Pinchot's, ahem, colorful personality notwithstanding, he is an accomplished actor who has appeared in all media; most recently on Broadway in Stephen Sondheim's "Putting it Together," for which he received fine reviews.  He is relentlessly a "Method" actor, who states, "Character-shmaracter.  Acting is being just you in a situation.  It's about visceral response and post-hypnotic suggestion and then a layering on of text."

Comedy and Quiet

Brought up in South Pasadena, Calif., Pinchot recalls that he was a multi-gifted child (garnered scholarships in dance, violin-playing, and painting) whose teachers were not especially enamored with him.  After all, he felt free to challenge their mistakes.  "If I said, 'That was wrong,' they'd say, 'Don't correct me.'  And I'd say, 'Why not?  Somebody has to.'  I was born 20 years too late.  Today, I'd be lionized."

By the time Pinchot was 18, he knew he wanted to be an actor and went on to earn his undergraduate degree from Yale University's School of Drama.  In short order, he was starring Off-Broadway, in Paul Rudnick's play "Poor Little Lambs," an assignment followed by featured roles in such movies as "Risky Business" and "Beverly Hills Cop."

His appearance in the latter put him on the map and established his reputation as an actor who would steal scenes, especially if he donned his European (of nonspecific origin) goofball persona.  That movie gig directly led to his being cast in the sitcom "Perfect Strangers."

Still, after spending six years on the hot TV program, he admits having to relearn certain skills for the stage.  "On TV you're constantly overlaying your personal charm and/or whatever it is you do best -- accents, for example -- onto a script that's not deeply thought out.  In theatre, it's not about your specialties or hitting the right beat.  It's about the text, and you have to relearn the important of text."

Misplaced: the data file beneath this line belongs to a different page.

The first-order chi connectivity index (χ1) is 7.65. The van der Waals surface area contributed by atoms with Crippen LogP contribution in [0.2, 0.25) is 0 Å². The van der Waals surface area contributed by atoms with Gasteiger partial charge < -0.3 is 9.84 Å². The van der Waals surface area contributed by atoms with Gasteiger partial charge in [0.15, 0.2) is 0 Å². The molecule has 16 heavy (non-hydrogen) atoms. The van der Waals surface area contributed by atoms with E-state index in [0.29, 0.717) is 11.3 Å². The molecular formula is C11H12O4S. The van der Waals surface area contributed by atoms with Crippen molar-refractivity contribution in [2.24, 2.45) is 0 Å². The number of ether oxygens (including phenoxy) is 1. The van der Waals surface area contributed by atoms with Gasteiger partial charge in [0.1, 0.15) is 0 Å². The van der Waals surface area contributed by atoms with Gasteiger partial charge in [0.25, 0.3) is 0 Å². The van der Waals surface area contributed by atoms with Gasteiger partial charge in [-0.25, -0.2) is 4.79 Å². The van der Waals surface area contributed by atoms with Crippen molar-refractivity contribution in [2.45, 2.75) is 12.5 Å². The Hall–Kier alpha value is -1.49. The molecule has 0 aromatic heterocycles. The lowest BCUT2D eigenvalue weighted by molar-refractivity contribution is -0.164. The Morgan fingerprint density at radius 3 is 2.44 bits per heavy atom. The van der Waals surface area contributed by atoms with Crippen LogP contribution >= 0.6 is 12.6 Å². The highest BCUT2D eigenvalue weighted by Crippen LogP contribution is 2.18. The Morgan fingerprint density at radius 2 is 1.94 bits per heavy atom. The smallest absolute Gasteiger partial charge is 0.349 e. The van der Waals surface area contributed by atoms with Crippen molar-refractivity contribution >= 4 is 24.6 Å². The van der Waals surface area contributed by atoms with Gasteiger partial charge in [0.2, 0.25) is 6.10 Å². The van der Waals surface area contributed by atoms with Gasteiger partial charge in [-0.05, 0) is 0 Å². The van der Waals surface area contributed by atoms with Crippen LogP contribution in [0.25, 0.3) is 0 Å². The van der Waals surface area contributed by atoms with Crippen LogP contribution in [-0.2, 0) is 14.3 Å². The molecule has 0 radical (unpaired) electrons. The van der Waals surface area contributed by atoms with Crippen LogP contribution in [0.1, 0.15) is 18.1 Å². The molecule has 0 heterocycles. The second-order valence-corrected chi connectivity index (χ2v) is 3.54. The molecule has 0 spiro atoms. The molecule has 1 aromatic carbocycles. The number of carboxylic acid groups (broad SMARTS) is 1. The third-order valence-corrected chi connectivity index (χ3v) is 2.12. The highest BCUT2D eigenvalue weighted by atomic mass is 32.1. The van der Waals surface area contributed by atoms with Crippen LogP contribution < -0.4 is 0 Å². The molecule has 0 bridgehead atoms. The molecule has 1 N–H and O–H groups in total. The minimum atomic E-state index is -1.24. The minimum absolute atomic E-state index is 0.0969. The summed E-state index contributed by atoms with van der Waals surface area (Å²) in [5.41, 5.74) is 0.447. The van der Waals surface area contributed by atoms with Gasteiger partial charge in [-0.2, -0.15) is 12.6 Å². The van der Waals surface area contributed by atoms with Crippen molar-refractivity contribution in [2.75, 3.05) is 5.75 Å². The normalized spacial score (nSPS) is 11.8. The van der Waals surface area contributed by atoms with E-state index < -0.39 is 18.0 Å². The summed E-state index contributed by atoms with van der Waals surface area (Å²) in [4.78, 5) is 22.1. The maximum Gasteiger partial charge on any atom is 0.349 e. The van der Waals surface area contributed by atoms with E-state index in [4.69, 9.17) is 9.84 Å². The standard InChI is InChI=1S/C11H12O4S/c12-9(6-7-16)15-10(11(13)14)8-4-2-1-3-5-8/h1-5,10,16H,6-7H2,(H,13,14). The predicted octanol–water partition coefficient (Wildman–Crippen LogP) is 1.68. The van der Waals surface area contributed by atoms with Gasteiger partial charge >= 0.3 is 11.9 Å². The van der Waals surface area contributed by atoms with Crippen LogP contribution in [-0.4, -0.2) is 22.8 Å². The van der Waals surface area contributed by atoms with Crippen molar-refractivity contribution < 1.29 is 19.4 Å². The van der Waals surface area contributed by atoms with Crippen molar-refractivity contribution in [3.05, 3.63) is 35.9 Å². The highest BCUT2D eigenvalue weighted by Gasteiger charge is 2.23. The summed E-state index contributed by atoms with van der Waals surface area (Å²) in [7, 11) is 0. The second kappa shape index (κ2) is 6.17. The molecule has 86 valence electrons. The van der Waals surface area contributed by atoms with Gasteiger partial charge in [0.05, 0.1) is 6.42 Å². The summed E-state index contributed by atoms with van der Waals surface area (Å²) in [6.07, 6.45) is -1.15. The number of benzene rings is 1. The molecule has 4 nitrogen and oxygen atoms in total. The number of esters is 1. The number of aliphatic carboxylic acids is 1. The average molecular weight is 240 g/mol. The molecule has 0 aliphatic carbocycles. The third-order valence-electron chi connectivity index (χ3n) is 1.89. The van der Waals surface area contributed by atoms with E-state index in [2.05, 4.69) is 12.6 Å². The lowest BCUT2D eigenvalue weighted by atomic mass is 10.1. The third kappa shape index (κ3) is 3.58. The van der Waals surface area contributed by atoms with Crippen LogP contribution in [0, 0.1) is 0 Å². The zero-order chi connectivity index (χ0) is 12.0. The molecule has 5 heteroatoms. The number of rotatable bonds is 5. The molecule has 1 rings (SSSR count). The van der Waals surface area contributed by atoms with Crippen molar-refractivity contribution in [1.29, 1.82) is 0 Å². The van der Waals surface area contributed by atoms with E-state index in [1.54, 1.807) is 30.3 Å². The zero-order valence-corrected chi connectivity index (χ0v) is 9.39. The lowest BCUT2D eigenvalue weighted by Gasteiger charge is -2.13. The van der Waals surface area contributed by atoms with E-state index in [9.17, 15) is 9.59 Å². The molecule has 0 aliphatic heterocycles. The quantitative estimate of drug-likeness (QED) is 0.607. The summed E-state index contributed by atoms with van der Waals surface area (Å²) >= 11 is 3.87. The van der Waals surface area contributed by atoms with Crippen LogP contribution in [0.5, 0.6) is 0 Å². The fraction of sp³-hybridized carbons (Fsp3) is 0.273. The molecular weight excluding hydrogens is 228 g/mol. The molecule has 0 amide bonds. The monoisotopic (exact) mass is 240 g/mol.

Moving from a starring TV role to the stage also required some psychological readjustment.  Pinchot had to come to grips with the reality that was was viewed as adorable on TV -- a certain facile acting style, as a case in point -- was frequently off-putting to theatre folk.  He likens his revelation to those described by a black friend.  "He said, 'Being a black baby is cute.  When you're a teenager, you're suddenly seen as threatening.'"

A turning point for Pinchot occurred two and a half years ago during the shooting of a movie called "For the Love of the Mummy" [sic] -- which disappeared in video-land promptly -- based on the lives of Laurel and Hardy.  Pinchot, who had been cast as Laurel, was struck and delighted by the hilarity he engendered in the crowds that had gathered to watch.

"Until that time, if you had asked me what roles I wanted to play, I would have given you the standard answers, like 'Richard II.'  But when I saw all those people laughing their heads off, I realized that comedy is what I should be doing.  Anyone can do drama.  Now I feel I want to work on roles that I come up with [Pinchot says he's a writer as well], and on all the Shakespearian clowns, until I've exhausted them."

The actors Pinchot most admires -- he admits they make for a curious amalgam -- are Charlie Chaplin, James Mason, and Michael Gambon.  Besides the fact that they are all "very present," he says, each one evokes an intense quiet with a profound vivacity that is simultaneously jarring and moving -- powerfully so.  In Pinchot's esthetic universe, acting can best be summed up by James Mason's performance in "A Star is Born" -- specifically the scene where "he is dying inside, but does not allow himself to voice it.  He cries out, stuffing a pillow into his mouth to shut out any noise he might be making!"